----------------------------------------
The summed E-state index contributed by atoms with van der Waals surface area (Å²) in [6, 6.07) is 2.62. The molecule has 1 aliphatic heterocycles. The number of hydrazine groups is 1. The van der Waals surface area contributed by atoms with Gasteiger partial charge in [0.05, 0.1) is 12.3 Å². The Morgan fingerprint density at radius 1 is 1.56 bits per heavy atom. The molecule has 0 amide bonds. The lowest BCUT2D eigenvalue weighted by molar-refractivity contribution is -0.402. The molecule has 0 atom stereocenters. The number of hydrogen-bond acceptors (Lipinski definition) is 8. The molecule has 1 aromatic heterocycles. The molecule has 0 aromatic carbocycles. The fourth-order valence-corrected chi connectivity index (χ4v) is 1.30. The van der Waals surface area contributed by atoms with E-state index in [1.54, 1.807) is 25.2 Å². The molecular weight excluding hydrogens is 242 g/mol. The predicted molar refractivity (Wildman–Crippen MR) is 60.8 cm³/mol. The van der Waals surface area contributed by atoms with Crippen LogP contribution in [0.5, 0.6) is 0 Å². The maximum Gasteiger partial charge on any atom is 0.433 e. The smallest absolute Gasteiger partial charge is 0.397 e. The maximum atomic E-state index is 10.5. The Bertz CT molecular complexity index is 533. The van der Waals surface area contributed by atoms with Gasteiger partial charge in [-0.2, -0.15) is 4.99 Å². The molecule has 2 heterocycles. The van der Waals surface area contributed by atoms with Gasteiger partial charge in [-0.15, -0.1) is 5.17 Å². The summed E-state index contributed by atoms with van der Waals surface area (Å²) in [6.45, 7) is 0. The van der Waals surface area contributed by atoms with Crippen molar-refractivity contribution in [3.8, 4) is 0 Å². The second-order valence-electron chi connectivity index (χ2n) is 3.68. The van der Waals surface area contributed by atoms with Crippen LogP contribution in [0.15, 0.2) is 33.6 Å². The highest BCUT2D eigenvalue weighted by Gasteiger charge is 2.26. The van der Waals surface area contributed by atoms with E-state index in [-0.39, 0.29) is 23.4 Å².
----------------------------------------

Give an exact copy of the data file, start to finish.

The summed E-state index contributed by atoms with van der Waals surface area (Å²) in [6, 6.07) is 2.62. The molecule has 1 aliphatic heterocycles. The number of hydrazine groups is 1. The van der Waals surface area contributed by atoms with Gasteiger partial charge in [0.05, 0.1) is 12.3 Å². The Morgan fingerprint density at radius 1 is 1.56 bits per heavy atom. The molecule has 0 amide bonds. The lowest BCUT2D eigenvalue weighted by molar-refractivity contribution is -0.402. The molecule has 0 atom stereocenters. The number of hydrogen-bond acceptors (Lipinski definition) is 8. The molecule has 1 aromatic heterocycles. The molecule has 0 aromatic carbocycles. The fourth-order valence-corrected chi connectivity index (χ4v) is 1.30. The van der Waals surface area contributed by atoms with E-state index in [1.54, 1.807) is 25.2 Å². The molecular weight excluding hydrogens is 242 g/mol. The predicted molar refractivity (Wildman–Crippen MR) is 60.8 cm³/mol. The van der Waals surface area contributed by atoms with Crippen LogP contribution in [0.5, 0.6) is 0 Å². The maximum Gasteiger partial charge on any atom is 0.433 e. The smallest absolute Gasteiger partial charge is 0.397 e. The maximum atomic E-state index is 10.5. The Bertz CT molecular complexity index is 533. The van der Waals surface area contributed by atoms with Gasteiger partial charge in [-0.2, -0.15) is 4.99 Å². The molecule has 2 heterocycles. The van der Waals surface area contributed by atoms with Gasteiger partial charge in [-0.15, -0.1) is 5.17 Å². The summed E-state index contributed by atoms with van der Waals surface area (Å²) in [6.45, 7) is 0. The van der Waals surface area contributed by atoms with Crippen molar-refractivity contribution in [3.8, 4) is 0 Å². The second-order valence-electron chi connectivity index (χ2n) is 3.68. The van der Waals surface area contributed by atoms with Crippen LogP contribution in [0.15, 0.2) is 33.6 Å². The highest BCUT2D eigenvalue weighted by Gasteiger charge is 2.26. The van der Waals surface area contributed by atoms with E-state index in [-0.39, 0.29) is 23.4 Å².